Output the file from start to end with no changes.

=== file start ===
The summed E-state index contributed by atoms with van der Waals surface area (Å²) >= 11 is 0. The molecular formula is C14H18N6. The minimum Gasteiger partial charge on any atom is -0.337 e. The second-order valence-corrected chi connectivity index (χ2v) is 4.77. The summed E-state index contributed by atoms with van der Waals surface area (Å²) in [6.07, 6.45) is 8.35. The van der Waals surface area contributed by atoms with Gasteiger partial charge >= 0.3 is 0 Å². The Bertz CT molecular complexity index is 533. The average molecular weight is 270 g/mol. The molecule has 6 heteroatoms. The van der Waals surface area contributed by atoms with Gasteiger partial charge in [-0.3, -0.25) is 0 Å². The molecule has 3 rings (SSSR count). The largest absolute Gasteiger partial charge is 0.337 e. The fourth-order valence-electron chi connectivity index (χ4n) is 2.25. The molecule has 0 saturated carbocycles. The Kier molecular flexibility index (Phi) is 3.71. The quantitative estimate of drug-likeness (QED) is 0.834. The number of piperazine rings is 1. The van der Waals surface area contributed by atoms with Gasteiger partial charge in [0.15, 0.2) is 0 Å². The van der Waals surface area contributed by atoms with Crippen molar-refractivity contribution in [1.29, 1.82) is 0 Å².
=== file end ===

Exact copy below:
The summed E-state index contributed by atoms with van der Waals surface area (Å²) >= 11 is 0. The molecular formula is C14H18N6. The minimum Gasteiger partial charge on any atom is -0.337 e. The second-order valence-corrected chi connectivity index (χ2v) is 4.77. The summed E-state index contributed by atoms with van der Waals surface area (Å²) in [6.07, 6.45) is 8.35. The van der Waals surface area contributed by atoms with Gasteiger partial charge >= 0.3 is 0 Å². The Bertz CT molecular complexity index is 533. The average molecular weight is 270 g/mol. The molecule has 6 heteroatoms. The van der Waals surface area contributed by atoms with Gasteiger partial charge in [-0.3, -0.25) is 0 Å². The molecule has 3 rings (SSSR count). The largest absolute Gasteiger partial charge is 0.337 e. The fourth-order valence-electron chi connectivity index (χ4n) is 2.25. The molecule has 0 saturated carbocycles. The Kier molecular flexibility index (Phi) is 3.71. The quantitative estimate of drug-likeness (QED) is 0.834. The number of piperazine rings is 1. The van der Waals surface area contributed by atoms with Gasteiger partial charge in [0.15, 0.2) is 0 Å². The van der Waals surface area contributed by atoms with Crippen molar-refractivity contribution in [1.29, 1.82) is 0 Å².